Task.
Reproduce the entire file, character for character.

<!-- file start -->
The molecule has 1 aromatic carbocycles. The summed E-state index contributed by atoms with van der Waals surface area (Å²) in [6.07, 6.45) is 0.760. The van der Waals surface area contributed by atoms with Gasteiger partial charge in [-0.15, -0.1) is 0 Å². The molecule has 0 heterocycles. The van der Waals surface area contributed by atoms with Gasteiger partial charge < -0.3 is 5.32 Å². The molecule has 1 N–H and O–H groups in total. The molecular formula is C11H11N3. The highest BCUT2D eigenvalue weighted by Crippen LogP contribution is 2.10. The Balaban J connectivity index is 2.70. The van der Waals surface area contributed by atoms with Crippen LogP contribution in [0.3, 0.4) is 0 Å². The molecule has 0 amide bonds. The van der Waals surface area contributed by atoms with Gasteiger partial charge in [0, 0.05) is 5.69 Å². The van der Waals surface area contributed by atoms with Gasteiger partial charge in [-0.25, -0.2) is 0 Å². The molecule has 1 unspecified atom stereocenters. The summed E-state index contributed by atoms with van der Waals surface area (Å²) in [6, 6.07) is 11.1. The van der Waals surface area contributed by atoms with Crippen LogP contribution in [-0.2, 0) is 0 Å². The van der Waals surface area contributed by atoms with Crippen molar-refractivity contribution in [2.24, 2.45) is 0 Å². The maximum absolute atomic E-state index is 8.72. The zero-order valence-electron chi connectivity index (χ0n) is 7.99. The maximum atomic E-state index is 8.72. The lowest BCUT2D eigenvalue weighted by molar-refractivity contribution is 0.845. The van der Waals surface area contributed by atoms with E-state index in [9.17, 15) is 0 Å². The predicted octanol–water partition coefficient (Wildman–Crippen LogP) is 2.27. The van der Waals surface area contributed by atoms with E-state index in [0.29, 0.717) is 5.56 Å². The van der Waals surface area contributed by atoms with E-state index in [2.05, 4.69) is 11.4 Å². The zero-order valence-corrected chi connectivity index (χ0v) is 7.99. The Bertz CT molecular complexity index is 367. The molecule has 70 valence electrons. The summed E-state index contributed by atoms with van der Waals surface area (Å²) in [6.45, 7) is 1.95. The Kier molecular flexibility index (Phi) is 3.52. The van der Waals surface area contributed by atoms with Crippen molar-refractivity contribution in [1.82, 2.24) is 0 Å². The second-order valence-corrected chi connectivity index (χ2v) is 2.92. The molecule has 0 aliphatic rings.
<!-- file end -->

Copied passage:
The molecule has 1 aromatic carbocycles. The summed E-state index contributed by atoms with van der Waals surface area (Å²) in [6.07, 6.45) is 0.760. The van der Waals surface area contributed by atoms with Gasteiger partial charge in [-0.15, -0.1) is 0 Å². The molecule has 0 heterocycles. The van der Waals surface area contributed by atoms with Gasteiger partial charge < -0.3 is 5.32 Å². The molecule has 1 N–H and O–H groups in total. The molecular formula is C11H11N3. The highest BCUT2D eigenvalue weighted by Crippen LogP contribution is 2.10. The Balaban J connectivity index is 2.70. The van der Waals surface area contributed by atoms with Crippen LogP contribution in [0.3, 0.4) is 0 Å². The molecule has 0 amide bonds. The van der Waals surface area contributed by atoms with Gasteiger partial charge in [0, 0.05) is 5.69 Å². The van der Waals surface area contributed by atoms with Gasteiger partial charge in [-0.25, -0.2) is 0 Å². The molecule has 1 unspecified atom stereocenters. The summed E-state index contributed by atoms with van der Waals surface area (Å²) in [6, 6.07) is 11.1. The van der Waals surface area contributed by atoms with Crippen LogP contribution in [-0.2, 0) is 0 Å². The van der Waals surface area contributed by atoms with Crippen molar-refractivity contribution in [2.24, 2.45) is 0 Å². The maximum absolute atomic E-state index is 8.72. The zero-order valence-electron chi connectivity index (χ0n) is 7.99. The maximum atomic E-state index is 8.72. The lowest BCUT2D eigenvalue weighted by molar-refractivity contribution is 0.845. The van der Waals surface area contributed by atoms with E-state index in [9.17, 15) is 0 Å². The predicted octanol–water partition coefficient (Wildman–Crippen LogP) is 2.27. The van der Waals surface area contributed by atoms with E-state index in [0.29, 0.717) is 5.56 Å². The van der Waals surface area contributed by atoms with E-state index in [2.05, 4.69) is 11.4 Å². The zero-order valence-corrected chi connectivity index (χ0v) is 7.99. The Bertz CT molecular complexity index is 367. The molecule has 70 valence electrons. The summed E-state index contributed by atoms with van der Waals surface area (Å²) in [6.45, 7) is 1.95. The Kier molecular flexibility index (Phi) is 3.52. The van der Waals surface area contributed by atoms with Crippen molar-refractivity contribution in [1.82, 2.24) is 0 Å². The second-order valence-corrected chi connectivity index (χ2v) is 2.92. The molecule has 0 aliphatic rings.